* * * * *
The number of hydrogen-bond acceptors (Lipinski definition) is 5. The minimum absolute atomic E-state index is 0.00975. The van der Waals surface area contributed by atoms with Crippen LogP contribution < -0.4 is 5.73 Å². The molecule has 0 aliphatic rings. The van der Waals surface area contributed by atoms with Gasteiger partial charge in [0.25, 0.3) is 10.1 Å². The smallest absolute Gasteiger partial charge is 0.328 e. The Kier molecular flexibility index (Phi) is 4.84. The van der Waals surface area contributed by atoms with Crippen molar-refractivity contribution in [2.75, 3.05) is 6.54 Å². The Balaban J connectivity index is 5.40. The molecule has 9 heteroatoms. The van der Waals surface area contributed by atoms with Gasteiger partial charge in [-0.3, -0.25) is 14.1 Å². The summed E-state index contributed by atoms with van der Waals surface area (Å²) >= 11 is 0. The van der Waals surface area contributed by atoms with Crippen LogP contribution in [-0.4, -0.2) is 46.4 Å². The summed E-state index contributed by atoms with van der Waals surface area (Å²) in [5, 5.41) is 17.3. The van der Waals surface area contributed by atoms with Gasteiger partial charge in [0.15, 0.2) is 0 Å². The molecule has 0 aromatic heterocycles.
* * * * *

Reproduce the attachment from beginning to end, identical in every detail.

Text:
The number of hydrogen-bond acceptors (Lipinski definition) is 5. The minimum absolute atomic E-state index is 0.00975. The van der Waals surface area contributed by atoms with Crippen LogP contribution < -0.4 is 5.73 Å². The molecule has 0 aliphatic rings. The van der Waals surface area contributed by atoms with Gasteiger partial charge in [0.25, 0.3) is 10.1 Å². The smallest absolute Gasteiger partial charge is 0.328 e. The Kier molecular flexibility index (Phi) is 4.84. The van der Waals surface area contributed by atoms with Crippen molar-refractivity contribution in [2.75, 3.05) is 6.54 Å². The Balaban J connectivity index is 5.40. The molecule has 9 heteroatoms. The van der Waals surface area contributed by atoms with Gasteiger partial charge in [-0.3, -0.25) is 14.1 Å². The summed E-state index contributed by atoms with van der Waals surface area (Å²) >= 11 is 0. The van der Waals surface area contributed by atoms with Crippen LogP contribution in [-0.4, -0.2) is 46.4 Å². The summed E-state index contributed by atoms with van der Waals surface area (Å²) in [5, 5.41) is 17.3. The van der Waals surface area contributed by atoms with Gasteiger partial charge in [0.15, 0.2) is 0 Å². The molecule has 0 aromatic heterocycles.